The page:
Coal Tattoo

Sad news: Dr. Donald Rasmussen has died


Here’s the sad news, as reported for the Charleston Gazette-Mail by our Dr. Paul Nyden:

Dr. Donald L. Rasmussen, an internal medicine specialist who helped spark the 1969 Black Lung Strike, died on Monday. He was 87. Born on Feb. 24, 1928, Rasmussen grew up in Manassa, in the San Louis Valley in Colorado.

After attending medical school at Utah State University, Rasmussen joined the Army in 1955 as a captain who specialized in internal medicine. He learned a lot about chest diseases and became chief of chest diseases at Brooke General Hospital in San Antonio, Texas.

When he left the Army in 1952, Rasmussen came to Beckley and began working at the Appalachian Regional Hospital and testing coal miners for pneumoconiosis, or black lung disease.

Throughout the 1960s, Rasmussen became involved in groundbreaking research about black lung, a sometimes-fatal disease caused by inhaling coal dust.

“Rasmussen advanced his conclusion that simple pneumoconiosis, which frequently did not show up on lung x-rays, nevertheless caused the breathlessness among miners that might be apparent only through exercises on a treadmill accompanied by a blood-gas test,” former Congressman and Secretary of State Ken Hechler wrote in the West Virginia Encyclopedia.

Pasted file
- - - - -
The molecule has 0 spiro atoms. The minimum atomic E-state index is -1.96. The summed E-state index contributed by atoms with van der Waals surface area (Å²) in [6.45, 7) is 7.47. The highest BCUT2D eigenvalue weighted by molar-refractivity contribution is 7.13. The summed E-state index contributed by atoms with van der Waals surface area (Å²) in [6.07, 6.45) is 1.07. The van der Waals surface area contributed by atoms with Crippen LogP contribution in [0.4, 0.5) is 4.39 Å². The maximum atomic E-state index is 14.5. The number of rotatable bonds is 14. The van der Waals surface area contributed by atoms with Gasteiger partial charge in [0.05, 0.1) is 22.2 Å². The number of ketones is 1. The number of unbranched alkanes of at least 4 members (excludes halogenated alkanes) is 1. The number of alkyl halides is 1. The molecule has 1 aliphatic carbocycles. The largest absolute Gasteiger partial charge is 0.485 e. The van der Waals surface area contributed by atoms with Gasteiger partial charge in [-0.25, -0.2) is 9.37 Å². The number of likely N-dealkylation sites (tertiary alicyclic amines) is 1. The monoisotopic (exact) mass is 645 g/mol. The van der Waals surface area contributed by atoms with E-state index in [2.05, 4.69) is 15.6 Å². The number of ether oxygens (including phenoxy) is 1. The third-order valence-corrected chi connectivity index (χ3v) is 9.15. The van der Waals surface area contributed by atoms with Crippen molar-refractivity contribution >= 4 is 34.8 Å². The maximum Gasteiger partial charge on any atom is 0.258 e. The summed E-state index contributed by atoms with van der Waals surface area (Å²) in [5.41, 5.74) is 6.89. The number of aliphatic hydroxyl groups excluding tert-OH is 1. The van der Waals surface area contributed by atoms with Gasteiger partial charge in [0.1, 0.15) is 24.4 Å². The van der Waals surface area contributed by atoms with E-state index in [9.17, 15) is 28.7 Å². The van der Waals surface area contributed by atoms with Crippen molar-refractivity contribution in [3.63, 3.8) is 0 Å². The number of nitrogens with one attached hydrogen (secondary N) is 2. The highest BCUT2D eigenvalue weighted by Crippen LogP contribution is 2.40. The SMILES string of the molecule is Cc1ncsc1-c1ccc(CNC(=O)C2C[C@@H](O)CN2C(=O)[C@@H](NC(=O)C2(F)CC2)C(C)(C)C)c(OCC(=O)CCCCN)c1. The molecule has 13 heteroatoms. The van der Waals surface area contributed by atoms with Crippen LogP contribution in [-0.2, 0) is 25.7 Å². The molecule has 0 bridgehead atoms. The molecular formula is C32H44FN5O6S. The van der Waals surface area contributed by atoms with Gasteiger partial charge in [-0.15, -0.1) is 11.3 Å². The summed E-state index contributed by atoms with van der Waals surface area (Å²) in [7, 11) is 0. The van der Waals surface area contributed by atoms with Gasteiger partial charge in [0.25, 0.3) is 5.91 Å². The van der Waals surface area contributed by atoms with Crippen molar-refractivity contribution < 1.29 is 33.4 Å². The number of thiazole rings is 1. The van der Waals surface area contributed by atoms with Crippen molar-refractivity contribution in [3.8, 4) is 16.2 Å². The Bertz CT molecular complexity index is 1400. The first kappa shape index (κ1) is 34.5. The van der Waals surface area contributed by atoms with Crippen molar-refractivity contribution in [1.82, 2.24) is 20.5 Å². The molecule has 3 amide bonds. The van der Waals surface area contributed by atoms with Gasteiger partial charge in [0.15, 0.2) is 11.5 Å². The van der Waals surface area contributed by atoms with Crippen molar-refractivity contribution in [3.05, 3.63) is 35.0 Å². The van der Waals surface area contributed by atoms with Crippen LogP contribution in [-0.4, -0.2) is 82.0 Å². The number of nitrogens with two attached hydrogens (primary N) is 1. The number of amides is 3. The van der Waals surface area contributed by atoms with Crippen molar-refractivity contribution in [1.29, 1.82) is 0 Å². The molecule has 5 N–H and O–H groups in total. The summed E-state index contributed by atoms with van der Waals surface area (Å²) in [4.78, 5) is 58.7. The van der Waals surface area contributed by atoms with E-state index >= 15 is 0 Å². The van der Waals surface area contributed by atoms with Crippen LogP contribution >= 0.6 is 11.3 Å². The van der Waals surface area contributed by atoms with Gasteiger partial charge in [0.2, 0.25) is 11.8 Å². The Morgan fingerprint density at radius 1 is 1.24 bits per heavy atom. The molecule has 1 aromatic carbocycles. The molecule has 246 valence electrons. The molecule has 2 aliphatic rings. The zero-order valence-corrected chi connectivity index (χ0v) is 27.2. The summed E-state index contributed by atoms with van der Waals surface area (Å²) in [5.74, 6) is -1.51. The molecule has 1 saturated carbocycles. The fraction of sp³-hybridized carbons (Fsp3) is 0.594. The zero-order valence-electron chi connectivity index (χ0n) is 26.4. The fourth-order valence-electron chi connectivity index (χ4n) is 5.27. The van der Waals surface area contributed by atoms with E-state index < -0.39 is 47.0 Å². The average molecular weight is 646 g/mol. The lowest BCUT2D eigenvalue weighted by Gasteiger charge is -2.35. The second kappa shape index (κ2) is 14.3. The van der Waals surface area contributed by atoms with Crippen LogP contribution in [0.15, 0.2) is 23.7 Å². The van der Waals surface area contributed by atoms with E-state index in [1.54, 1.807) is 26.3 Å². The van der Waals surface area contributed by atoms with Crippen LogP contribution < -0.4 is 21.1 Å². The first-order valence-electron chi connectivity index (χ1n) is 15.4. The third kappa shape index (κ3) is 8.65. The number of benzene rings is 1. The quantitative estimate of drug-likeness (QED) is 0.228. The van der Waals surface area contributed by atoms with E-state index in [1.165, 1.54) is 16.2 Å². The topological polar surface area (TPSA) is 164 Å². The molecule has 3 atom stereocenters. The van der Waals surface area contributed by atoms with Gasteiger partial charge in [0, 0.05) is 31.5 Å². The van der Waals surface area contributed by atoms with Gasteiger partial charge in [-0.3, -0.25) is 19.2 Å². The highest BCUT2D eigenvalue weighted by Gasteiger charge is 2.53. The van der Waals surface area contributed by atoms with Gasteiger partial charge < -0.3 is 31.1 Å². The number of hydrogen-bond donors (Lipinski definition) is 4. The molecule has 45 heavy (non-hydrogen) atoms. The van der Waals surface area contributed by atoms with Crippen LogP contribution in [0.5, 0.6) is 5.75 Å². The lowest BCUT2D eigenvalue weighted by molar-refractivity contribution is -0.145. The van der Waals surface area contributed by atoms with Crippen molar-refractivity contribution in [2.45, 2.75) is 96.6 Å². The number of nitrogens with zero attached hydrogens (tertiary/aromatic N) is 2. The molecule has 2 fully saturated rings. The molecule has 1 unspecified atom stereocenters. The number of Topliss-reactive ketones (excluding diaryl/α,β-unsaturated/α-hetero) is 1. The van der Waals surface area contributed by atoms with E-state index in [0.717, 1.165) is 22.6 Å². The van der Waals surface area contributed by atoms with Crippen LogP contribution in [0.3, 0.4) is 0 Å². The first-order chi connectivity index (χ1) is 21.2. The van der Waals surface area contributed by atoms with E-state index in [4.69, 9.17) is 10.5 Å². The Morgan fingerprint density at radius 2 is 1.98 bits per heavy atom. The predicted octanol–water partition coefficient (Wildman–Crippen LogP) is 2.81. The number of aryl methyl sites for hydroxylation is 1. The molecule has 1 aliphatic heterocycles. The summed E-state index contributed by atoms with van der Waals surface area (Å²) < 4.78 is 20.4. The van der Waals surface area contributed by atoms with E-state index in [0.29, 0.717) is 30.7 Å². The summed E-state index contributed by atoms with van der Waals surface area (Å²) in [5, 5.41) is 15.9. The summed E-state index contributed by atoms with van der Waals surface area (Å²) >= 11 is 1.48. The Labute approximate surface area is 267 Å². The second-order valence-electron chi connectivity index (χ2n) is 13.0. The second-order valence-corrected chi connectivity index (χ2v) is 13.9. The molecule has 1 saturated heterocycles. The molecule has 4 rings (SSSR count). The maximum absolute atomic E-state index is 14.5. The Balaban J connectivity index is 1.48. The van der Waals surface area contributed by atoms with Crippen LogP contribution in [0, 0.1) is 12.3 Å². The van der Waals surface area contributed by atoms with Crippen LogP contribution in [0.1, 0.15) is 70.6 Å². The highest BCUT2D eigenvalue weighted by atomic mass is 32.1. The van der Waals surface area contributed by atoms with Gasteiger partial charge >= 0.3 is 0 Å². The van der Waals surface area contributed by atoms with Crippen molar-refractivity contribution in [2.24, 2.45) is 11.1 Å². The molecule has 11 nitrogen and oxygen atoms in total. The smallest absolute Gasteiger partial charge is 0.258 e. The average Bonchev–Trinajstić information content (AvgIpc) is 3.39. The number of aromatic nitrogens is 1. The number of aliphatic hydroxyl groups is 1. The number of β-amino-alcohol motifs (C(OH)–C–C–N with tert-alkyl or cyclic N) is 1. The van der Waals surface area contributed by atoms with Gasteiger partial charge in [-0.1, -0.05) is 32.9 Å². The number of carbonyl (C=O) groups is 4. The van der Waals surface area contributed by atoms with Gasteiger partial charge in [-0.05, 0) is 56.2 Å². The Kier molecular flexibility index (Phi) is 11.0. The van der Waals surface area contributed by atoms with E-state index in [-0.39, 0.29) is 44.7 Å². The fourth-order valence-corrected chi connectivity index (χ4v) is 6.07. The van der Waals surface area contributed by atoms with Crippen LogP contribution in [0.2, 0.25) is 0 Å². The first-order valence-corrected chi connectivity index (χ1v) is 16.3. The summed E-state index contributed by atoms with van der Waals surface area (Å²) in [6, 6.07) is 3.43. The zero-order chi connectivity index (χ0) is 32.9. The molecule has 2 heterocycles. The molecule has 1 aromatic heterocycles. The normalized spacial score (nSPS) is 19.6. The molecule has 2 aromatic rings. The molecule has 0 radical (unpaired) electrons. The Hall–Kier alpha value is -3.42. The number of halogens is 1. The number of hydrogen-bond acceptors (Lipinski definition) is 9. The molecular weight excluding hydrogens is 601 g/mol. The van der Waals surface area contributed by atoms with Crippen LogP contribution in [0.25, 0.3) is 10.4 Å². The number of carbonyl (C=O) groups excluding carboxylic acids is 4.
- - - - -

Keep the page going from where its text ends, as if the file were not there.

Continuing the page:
Here’s the statement issued by the United Mine Workers of America:

We are extremely saddened to learn of the passing of Dr. Donald Rasmussen today. Because of his courage and determination, thousands of miners who suffer from black lung are getting treatment and benefits that they would not otherwise get.

He was a pioneer in advocating for miners who have this insidious disease. When other doctors were taking the company line and denying that black lung existed, Dr. Rasmussen was testifying before state legislatures and Congress, fighting to win recognition that breathing coal dust was killing miners.

The hearts and prayers of the entire UMWA family are with the Rasmussen family. They have lost a loved one, and coal miners have lost a strong advocate who will long be remembered.